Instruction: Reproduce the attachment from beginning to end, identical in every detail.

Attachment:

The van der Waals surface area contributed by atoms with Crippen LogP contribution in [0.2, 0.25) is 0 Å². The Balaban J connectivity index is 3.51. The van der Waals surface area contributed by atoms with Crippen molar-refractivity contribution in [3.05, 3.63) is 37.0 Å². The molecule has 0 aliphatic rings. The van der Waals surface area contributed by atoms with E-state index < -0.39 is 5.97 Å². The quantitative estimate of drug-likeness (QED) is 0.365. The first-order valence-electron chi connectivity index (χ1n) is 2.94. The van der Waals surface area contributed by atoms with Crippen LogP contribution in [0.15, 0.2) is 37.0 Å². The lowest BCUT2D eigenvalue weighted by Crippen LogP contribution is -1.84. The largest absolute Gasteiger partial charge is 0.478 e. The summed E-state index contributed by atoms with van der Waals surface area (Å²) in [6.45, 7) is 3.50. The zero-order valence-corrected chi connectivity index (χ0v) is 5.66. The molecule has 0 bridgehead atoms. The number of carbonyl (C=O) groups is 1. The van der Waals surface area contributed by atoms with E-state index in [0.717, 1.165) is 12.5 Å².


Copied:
The van der Waals surface area contributed by atoms with Crippen LogP contribution in [0.2, 0.25) is 0 Å². The Balaban J connectivity index is 3.51. The van der Waals surface area contributed by atoms with Crippen molar-refractivity contribution in [3.05, 3.63) is 37.0 Å². The molecule has 0 aliphatic rings. The van der Waals surface area contributed by atoms with E-state index < -0.39 is 5.97 Å². The quantitative estimate of drug-likeness (QED) is 0.365. The first-order valence-electron chi connectivity index (χ1n) is 2.94. The van der Waals surface area contributed by atoms with Crippen LogP contribution in [0.15, 0.2) is 37.0 Å². The lowest BCUT2D eigenvalue weighted by Crippen LogP contribution is -1.84. The largest absolute Gasteiger partial charge is 0.478 e. The summed E-state index contributed by atoms with van der Waals surface area (Å²) in [6.45, 7) is 3.50. The zero-order valence-corrected chi connectivity index (χ0v) is 5.66. The molecule has 0 bridgehead atoms. The number of carbonyl (C=O) groups is 1. The van der Waals surface area contributed by atoms with E-state index in [0.717, 1.165) is 12.5 Å².